'When a promissory note is not taken in discharge of an oral contract of loan but is taken only by way of conditional payment or collateral security, as it will be presumed to have been so taken unless there is a compact to the contrary, Section 91 has no application to the case and the terms of the original contract of loan can be proved if the promissory note is not admissible in evidence or for any other reason cannot be proved. The facts that the promissory note was executed simultaneously with the advance of the loan or that the loan was advanced on the basis of the promissory note or that the promissory note contained all the terms of the contract of loan are all immaterial, provided only that the promissory note is not in absolute discharge of the original contract of loan.'
13. The same view has been taken in 1. Salimrnurissa Begum v. Abdul Qayyum Ansari, AIR 1956 Hyd 32, 2. Manik Lal v. Dhirendra Chandra, AIR 1957 Tripura 28, 3. Sarjoo Pd. v. Smt. Rampayari Debi, AIR 1950 Pat 493, 4. Gour Chandra Sahu v. Garib Kar, AIR 1957 Orissa 212, 5. Somabhai v. Kalyanbhai, AIR 1938 Bom 286.
14. The matter was considered in Perumal Chettiar v. Kamakshi Ammal, AIR 1938 Mad 785, by the Full Bench of the Madras High Court, and the majority of the Judges held --
'If the promissory note embodies all the termsof the contract and the instrument is improperly stamped, no suit on the debt will lie. Section 91, Evidence Act, and Section 35, Stamp Act, bar the way. But if it does not embody all the terms of the contract the true nature of the transaction can be proved; and where an instrument has been given as collateral security or by way of conditional payment, a suit on the debt will lie. The fact that the execution of the promissory note is contemporaneous with the borrowing cannot exclude the possibility of the instrument having been given as collateral security or by way of conditional payment. Whether a suit lies on the debt apart from the instrument therefore depends on the circumstances under which the instrument was executed.'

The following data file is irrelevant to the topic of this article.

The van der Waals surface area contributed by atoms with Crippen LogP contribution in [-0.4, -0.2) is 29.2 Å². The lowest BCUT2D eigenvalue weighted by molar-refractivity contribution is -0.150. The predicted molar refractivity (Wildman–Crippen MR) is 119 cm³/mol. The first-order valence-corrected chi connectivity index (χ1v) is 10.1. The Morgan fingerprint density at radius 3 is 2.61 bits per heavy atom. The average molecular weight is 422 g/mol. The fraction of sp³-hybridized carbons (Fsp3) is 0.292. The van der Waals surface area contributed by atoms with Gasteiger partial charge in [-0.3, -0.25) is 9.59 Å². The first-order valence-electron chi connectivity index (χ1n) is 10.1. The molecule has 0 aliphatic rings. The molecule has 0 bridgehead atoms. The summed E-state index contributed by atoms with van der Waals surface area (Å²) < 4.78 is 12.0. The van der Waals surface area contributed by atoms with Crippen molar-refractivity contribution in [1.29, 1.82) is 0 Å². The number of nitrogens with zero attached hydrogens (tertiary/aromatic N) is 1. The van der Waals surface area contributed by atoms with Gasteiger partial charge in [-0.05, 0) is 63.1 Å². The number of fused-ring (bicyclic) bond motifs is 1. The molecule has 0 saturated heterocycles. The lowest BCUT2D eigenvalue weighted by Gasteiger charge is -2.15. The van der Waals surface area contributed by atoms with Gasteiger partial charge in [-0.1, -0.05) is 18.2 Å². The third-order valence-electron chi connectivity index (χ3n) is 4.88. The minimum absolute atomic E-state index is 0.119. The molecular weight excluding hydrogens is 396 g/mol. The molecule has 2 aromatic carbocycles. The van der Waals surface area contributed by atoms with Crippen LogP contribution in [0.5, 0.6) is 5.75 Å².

Stodart J., however, was of a different opinion. He observed that --
'When a man gives another promissory note in satisfaction of a debt or for other consideration, he gives at the same time a warranty that the note is a good and enforceable instrument. If the note is bad for want of a proper stamp, it cannot operate as a discharge for the debt. This implied warranty is a term of the contract and such a warranty is not generally embodied in a promissory note or other negotiable instrument. When money or other valuable consideration passes and a negotiable instrument is given in exchange for that consideration, a cause of action arises on the consideration apart from, the engagements evidenced by the instrument.'